Bork!Bork!Bork! Switch to Linux, they said. What could possibly go wrong? Quite a lot, if today's edition of The Register's Bork diary is anything to go by.
Reader "Clive The Commuter" spotted a BOGOF (bork one, get one free) as a pair of digital signs at London's Marylebone station had a wobble.
"Aw, Snap!" says a cheery edition of what we assume is Chrome. The
RESULT_CODE_MACHINE_LEVEL_INSTALL_EXISTS hints at something a little more worrying, although our reader assured us that things were up and running by evening.
The other screen was not quite so happy; pleading for a manual fsck for its file system before the customised Debian distro would do whatever the supplier of the screens, RailPoint, expected it to do for UK rail company Chiltern.
Chiltern Railways, owned by Arriva Trains, is responsible for the services that tootle up the M40 corridor towards Oxfordshire and Warwickshire, and lays claim to Marylebone as its London terminus. It has several of these battery-powered screens, which can be wheeled around the station to assist passengers thanks to the magic of Wi-Fi. Or, in this case, bork.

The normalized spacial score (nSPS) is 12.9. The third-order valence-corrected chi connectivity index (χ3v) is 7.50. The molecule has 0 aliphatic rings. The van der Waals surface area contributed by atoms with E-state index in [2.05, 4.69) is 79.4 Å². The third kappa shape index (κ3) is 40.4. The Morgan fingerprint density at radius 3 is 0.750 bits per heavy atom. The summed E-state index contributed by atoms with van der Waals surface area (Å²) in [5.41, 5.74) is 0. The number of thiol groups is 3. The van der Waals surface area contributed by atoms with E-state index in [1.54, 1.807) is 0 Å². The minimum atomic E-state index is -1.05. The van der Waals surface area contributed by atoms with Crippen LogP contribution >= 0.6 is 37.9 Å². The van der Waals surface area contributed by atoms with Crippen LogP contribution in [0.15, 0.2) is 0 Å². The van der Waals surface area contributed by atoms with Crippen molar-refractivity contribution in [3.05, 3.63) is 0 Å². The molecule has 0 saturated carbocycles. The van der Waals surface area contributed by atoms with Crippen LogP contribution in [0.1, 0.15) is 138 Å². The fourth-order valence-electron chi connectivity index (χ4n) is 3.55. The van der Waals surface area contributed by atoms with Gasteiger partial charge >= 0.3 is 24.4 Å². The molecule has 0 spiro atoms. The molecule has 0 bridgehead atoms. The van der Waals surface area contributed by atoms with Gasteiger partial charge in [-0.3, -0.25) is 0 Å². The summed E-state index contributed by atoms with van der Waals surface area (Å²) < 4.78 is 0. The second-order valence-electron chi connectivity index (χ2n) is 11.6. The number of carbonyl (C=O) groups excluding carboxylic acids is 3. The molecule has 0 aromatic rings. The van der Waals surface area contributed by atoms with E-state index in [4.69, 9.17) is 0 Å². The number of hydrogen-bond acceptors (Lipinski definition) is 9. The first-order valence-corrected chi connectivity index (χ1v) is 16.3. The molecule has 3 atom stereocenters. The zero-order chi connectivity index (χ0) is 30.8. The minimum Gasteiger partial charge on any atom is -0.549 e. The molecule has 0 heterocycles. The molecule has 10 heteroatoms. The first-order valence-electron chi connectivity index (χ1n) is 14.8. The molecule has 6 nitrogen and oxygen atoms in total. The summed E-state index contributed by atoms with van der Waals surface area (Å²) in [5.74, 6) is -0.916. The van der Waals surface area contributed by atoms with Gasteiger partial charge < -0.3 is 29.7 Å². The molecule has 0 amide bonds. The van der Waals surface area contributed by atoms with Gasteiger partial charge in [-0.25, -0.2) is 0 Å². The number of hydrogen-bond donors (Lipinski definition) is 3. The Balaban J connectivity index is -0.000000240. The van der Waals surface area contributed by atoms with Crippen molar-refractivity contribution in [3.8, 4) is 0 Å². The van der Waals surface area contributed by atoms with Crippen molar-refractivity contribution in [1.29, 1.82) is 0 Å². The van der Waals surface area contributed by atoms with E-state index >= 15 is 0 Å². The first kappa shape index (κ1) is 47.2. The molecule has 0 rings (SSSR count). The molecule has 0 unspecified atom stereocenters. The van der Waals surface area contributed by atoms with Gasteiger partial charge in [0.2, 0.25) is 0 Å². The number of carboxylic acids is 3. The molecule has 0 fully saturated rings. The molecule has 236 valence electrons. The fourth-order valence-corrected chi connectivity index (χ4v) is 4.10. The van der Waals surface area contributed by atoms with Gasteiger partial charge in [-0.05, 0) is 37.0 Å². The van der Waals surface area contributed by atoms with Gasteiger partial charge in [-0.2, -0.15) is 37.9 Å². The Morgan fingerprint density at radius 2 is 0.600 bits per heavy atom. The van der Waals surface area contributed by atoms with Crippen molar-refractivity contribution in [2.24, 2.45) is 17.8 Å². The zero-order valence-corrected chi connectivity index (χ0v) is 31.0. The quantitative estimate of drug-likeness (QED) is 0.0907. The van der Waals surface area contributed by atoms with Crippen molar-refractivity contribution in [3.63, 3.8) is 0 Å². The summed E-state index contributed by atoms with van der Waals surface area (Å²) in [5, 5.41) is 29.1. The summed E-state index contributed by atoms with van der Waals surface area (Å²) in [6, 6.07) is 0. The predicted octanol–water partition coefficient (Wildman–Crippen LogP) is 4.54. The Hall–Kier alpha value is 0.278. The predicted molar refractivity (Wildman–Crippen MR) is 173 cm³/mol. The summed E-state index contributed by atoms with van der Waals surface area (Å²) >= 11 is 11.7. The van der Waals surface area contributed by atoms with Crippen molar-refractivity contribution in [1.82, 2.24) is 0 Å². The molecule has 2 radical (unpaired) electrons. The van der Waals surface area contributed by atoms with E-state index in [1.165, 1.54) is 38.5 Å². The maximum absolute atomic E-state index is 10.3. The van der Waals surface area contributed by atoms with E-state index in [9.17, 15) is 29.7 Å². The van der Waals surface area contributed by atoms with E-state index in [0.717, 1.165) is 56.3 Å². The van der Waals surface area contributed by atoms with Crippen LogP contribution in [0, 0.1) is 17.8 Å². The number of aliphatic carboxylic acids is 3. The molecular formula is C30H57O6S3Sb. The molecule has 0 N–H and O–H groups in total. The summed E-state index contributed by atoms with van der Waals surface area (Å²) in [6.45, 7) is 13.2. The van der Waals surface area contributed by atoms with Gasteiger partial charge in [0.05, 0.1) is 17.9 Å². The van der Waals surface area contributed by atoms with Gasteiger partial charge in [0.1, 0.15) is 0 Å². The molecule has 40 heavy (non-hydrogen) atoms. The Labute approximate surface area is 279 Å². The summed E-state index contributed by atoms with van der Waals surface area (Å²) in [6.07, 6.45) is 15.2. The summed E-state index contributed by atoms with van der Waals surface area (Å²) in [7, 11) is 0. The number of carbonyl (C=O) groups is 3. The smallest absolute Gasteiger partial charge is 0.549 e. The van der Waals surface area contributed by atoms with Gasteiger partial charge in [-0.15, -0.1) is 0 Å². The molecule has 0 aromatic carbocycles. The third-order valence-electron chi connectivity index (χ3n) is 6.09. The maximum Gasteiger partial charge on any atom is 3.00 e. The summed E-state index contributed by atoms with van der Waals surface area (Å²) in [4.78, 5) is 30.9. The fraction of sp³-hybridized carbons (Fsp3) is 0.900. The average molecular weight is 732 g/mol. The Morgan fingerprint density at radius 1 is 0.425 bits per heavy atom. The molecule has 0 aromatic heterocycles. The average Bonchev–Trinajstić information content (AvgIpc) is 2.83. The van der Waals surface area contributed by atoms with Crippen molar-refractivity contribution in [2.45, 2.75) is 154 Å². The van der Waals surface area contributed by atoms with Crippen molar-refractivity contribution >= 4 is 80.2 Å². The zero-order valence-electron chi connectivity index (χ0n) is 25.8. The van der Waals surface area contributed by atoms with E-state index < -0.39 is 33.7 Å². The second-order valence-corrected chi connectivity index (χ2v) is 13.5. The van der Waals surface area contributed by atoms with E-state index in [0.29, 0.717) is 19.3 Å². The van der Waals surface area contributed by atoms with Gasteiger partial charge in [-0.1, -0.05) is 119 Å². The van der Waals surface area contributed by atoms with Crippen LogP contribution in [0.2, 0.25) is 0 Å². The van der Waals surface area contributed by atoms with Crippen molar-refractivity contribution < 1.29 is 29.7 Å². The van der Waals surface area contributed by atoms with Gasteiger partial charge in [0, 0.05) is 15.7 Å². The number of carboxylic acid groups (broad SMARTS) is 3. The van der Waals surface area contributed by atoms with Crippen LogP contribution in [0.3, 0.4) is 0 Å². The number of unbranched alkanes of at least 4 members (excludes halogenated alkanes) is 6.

Of the unhappy Debian-based device, Clive noted: "The hosed hard disk was in the same state of disrepair as the signalling and points on the Metropolitan Line (over which Chiltern runs), and what should have been a 30-min trip home stretched to three times the usual amount of time."
RailPoint has form for bork. Its Windows-based signage has already featured in these pages and back then the company told us it was "about to upgrade all of our production machines to a custom Linux build to improve their stability and generally operate with more efficiency".
Behold the stability and efficiency. ®